Javier Cifuentes Monzón (he/him/his)
Realizing that he was queer, Javier’s mother made the difficult decision to immigrate to the United States from Guatemala when he was just six years old. Inspired by his mother’s sacrifice, Javier chose to take a gap year to advocate for LGBTQ immigrants and relocated to Washington, D.C. where he served as the Global intern at the Human Rights Campaign. Following the 2016 presidential election, Javier courageously shared his story of growing up as an undocumented queer immigrant and publicly reached out to the LGBTQ immigrant community through a video produced by HRC. By working to highlight the challenges facing queer immigrants, Javier has become an outspoken advocate for the community and continues to share his story through interviews and at rallies — most recently the historic “We Are Here to Stay” rally.
Miles Sanchez (he/him/his)
As a transgender and queer person of color, Miles is working to challenge the stigma of being called “gay” and “queer” in schools. After experiencing bullying, Miles has chosen to live proudly and openly, rather than letting bullies define him. He knows that as a middle schooler, it is important for him to be open and visible for other students who are LGBTQ, especially if they are not comfortable living openly. He is an outspoken advocate for LGBTQ issues — working as a Youth Leader at Rainbow Alley, a youth-led LGBTQ center in Denver focusing on peer-to-peer support and education.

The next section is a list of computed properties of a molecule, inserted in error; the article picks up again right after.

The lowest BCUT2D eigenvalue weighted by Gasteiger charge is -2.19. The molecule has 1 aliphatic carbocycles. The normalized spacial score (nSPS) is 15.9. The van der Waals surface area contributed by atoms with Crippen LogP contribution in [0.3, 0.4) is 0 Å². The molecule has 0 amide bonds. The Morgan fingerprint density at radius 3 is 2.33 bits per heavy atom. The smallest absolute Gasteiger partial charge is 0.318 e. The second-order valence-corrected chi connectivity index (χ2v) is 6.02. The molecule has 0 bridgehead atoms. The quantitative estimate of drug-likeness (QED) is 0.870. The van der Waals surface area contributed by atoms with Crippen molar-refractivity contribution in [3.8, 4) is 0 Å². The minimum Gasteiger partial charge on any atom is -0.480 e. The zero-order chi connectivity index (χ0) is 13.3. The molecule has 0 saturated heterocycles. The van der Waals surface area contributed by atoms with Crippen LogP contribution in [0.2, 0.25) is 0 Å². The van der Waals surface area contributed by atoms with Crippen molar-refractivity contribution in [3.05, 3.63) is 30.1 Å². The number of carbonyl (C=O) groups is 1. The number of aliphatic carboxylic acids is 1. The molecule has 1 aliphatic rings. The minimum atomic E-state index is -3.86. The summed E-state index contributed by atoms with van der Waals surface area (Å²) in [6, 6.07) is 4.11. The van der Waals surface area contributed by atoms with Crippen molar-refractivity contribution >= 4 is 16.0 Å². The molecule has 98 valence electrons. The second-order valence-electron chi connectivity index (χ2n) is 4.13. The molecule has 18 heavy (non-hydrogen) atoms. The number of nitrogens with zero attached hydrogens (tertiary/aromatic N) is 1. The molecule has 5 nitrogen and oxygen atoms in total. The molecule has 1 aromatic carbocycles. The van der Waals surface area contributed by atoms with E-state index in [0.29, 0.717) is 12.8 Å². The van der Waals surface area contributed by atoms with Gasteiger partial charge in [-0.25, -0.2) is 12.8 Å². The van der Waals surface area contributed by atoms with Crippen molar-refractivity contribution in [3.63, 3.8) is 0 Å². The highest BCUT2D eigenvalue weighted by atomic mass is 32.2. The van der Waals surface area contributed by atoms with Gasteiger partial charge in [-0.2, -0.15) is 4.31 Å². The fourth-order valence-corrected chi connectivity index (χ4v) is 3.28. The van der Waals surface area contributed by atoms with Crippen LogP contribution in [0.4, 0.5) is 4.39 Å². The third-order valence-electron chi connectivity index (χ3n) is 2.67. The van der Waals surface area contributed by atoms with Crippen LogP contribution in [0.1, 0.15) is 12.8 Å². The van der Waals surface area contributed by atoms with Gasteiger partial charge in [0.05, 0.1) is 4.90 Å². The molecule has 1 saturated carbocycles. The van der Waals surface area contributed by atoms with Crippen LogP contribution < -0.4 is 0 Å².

Lucas Segal (he/him/his)
Hot Springs, Arkansas
Lucas is 18 years old, and from Hot Springs, Arkansas, but now resides in Conway, Arkansas as a sophomore at the University of Central Arkansas. He is the Recruitment Director and Foudnting Father of the Eta Zeta Chapter of Alpha Sigma Phi. He originally joined the ROTC program when he started college, but because of Trump's ban on transgender troops he was released from the program. In recognition of his advocacy work to allow transgender people to use the restroom that corresponds with their gender identity, Lucas won a trip to San Diego through the Students Taking Action with Recognition competition. "Being transgender is not something that's easy for us to do," Segal said in an interview in HRC's Winter 2015 Equality Magazine. "And it's not easy to tell people about it because you're scared, and you don't know what they'll think."
Tyler Yun (she/her/hers and they/them/theirs)
Palo Alto, California
Tyler Yun is a queer person of color of Korean and Laotian descent. Tyler’s passion for social justice started in high school when she became involved with Memphis-based organizations including Bridge Builders, Memphis Ambassadors and Youth Court. Currently, she works with Public Allies, an AmeriCorps effort focusing on developing young, diverse leaders; and volunteers with College Track, an organization devoted to giving marginalized communities access to higher education.